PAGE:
William Miller on Growing Up in Primrose Hill

Article by Katy Taylor.

Local resident William Miller invited me to join him for lunch in Primrose Hill to talk about his new book, Gloucester Crescent: Me, My Dad and Other Grown-Ups. We meet at one of his favourite local restaurants, Michael Nadra, where he speaks of the happy times he has spent there with friends and neighbours.

William was a child of the 1960s and 70s who grew up in a street famous for the well-known writers, comedians, artists and musicians who lived there – Gloucester Crescent. The occupants of the street were known for popping in and out of each others’ homes at all times, along with the visitors to the street who would come and go, and occasionally never leave.

William and father Jonathan Miller

As soon as you meet William, you realise he is one of life’s natural raconteurs, which of course makes for great company. He has a great ability to recall every detail of the well-known real-life characters who shaped his unconventional life growing up in Primrose Hill. Foremost in his stories are those about his father, the writer, director and polymath Jonathan Miller.

There soon follow other well-known local characters, like the playwright Alan Bennett, who was a lodger in their house before buying one of his own across the road. Then there was the jazz singer George Melly, magazine editor Mary-Kay Wilmers, the artist David Gentleman, plus the eminent philosopher Sir AJ Ayer and his American wife Dee Wells, AN Wilson, the Conrans and many more.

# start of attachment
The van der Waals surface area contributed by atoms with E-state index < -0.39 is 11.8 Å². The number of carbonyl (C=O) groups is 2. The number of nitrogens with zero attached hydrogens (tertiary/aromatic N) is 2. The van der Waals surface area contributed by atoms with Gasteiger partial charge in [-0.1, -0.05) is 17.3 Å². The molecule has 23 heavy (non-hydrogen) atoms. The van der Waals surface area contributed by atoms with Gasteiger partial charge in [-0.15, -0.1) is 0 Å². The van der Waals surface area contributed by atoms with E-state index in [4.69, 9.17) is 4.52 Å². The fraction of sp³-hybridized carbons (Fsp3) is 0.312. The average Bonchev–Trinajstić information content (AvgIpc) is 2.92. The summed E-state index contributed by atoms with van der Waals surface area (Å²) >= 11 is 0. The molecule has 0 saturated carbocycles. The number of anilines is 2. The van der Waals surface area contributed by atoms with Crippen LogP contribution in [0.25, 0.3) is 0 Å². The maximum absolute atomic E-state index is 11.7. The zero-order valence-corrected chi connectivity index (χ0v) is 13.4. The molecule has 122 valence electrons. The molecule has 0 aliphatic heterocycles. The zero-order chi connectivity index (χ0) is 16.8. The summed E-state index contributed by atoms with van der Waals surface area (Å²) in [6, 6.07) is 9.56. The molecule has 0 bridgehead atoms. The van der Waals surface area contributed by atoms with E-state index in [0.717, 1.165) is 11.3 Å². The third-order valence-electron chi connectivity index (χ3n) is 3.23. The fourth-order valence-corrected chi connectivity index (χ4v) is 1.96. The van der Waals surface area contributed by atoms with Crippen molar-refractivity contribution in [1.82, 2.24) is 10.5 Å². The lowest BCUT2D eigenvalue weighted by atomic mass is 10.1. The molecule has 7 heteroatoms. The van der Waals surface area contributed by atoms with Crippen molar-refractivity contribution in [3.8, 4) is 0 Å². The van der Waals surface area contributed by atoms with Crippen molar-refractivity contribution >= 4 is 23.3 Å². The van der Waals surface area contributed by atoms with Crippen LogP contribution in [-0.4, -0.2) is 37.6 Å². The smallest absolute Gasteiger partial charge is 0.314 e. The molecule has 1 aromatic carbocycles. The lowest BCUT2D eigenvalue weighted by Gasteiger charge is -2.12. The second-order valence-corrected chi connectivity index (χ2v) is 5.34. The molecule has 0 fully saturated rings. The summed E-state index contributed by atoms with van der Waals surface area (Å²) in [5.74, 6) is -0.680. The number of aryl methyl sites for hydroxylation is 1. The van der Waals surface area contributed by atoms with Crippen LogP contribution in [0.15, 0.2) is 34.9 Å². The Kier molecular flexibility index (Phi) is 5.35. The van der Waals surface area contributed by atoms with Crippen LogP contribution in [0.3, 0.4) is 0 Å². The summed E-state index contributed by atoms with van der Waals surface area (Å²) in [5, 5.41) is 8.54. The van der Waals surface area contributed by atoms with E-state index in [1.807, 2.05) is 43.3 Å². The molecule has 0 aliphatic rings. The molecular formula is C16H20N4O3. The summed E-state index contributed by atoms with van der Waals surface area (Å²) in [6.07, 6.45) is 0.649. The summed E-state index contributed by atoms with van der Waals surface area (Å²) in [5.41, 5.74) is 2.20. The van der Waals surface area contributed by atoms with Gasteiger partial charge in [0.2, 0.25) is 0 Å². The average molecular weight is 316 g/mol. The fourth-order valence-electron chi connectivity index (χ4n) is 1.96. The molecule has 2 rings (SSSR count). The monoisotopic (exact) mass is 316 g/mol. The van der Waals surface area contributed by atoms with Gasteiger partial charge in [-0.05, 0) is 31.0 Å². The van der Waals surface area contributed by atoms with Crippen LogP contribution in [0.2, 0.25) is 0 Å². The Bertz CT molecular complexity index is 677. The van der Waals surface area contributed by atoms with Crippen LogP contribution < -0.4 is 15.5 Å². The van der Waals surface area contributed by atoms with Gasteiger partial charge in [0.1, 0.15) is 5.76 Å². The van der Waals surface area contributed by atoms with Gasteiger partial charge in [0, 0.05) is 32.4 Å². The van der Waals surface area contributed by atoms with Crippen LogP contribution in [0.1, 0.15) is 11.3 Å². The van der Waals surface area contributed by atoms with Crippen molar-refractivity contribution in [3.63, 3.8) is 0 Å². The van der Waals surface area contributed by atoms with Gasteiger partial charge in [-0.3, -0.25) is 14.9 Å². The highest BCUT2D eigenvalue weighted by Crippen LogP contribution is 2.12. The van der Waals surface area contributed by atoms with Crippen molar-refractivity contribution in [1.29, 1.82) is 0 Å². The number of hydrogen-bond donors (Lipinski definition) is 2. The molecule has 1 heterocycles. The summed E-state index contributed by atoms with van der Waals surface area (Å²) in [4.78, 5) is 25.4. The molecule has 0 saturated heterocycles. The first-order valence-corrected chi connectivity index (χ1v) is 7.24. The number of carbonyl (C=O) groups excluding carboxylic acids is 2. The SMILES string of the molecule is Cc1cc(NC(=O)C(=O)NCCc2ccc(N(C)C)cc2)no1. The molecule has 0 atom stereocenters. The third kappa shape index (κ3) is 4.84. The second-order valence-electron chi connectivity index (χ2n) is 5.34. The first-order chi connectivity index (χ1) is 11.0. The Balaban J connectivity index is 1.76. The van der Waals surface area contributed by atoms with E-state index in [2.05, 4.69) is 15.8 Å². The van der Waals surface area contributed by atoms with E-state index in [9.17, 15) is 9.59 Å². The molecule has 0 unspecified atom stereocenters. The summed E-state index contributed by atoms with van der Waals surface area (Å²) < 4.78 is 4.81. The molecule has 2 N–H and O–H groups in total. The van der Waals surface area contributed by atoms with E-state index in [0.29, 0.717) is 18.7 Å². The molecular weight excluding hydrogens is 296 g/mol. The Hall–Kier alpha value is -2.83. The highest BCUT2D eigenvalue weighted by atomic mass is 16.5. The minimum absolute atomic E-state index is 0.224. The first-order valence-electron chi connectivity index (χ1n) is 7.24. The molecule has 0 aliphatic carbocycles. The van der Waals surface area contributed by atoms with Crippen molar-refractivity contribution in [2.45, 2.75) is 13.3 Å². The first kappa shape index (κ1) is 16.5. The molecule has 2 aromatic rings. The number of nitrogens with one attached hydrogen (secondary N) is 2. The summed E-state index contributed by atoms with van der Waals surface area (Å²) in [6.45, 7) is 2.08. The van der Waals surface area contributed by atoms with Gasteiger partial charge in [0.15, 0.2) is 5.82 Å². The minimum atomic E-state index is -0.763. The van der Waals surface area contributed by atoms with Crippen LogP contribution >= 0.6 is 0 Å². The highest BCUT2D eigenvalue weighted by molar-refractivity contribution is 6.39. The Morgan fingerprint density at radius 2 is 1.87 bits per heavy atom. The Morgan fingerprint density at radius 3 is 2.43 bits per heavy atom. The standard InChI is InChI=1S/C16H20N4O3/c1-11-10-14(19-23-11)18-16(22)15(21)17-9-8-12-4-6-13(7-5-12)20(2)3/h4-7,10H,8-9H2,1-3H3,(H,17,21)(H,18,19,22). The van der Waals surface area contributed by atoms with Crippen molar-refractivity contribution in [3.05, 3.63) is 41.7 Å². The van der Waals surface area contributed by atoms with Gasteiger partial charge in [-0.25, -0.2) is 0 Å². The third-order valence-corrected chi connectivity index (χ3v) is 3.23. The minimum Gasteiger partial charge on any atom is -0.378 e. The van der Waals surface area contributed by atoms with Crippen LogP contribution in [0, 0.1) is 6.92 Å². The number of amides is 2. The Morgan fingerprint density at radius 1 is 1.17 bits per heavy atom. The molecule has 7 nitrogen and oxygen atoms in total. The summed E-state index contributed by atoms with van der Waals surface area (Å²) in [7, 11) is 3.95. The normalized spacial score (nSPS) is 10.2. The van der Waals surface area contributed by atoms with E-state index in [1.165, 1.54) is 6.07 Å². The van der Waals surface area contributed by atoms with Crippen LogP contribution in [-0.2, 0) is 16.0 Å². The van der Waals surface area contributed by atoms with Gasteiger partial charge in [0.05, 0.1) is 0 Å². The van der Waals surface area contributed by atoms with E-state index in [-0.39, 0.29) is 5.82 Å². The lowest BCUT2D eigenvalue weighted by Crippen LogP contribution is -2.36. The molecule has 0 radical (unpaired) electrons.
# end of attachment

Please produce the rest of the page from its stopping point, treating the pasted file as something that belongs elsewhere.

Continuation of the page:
Complementing Alan Bennett’s famous account, William also remembers the eccentric Miss Shepherd, who parked up in her yellow van in the late 1960s and stayed for more than twenty years. He recalls how Miss Shepherd, on the run from the police, disguised her van by moving it 20 yards every couple of months, and then repainting it by hand in the hope that the police would not recognise it. After several years of elaborate manoeuvres, she convinced Alan Bennett to let her park the van in his driveway, where she and the van remained for another ten years until her death in 1989.

William’s book is an honest and frank account of a child growing up in one of Primrose Hill’s most iconic streets. He is keen to point out that it is not a biography of Gloucester Crescent so much as one boy’s own story, describing the experience of growing up from young child to teenager in a unique London street filled with extraordinary characters.

William sets the scene with an account of how his father would take him and his brother up to the top of Primrose Hill to look out across London; he would tell them how he’d spent his life moving around Regent’s Park and the Hill and in fact had never lived anywhere else.

Three Parts, Three Schools

William breaks his story into three parts set around the three schools he attended through his childhood. The first was Primrose Hill Primary Achool in Princess Road. Although he felt secure and happy there, he describes the inverted snobbery of the school’s left-wing teachers who seemed to hate the fact that William and his friends from the Crescent were posh. He then moves across town to Pimlico Comprehensive, where he was bullied for five years and, as he puts it, “loses the will to go on with his education”. In the third part, he puts his foot down and demands that his parents give him a bit of what they’d had and goes off to boarding school in Hampshire. At the very end of the book, having ceremoniously failed his A levels, William feels that the only thing left to do is to get as far away from Gloucester Crescent as possible. He takes out all his savings, buys a one-way ticket to New York and leaves in search of his own identity and independence – a story he has yet to tell and one I really hope he’ll get around to writing.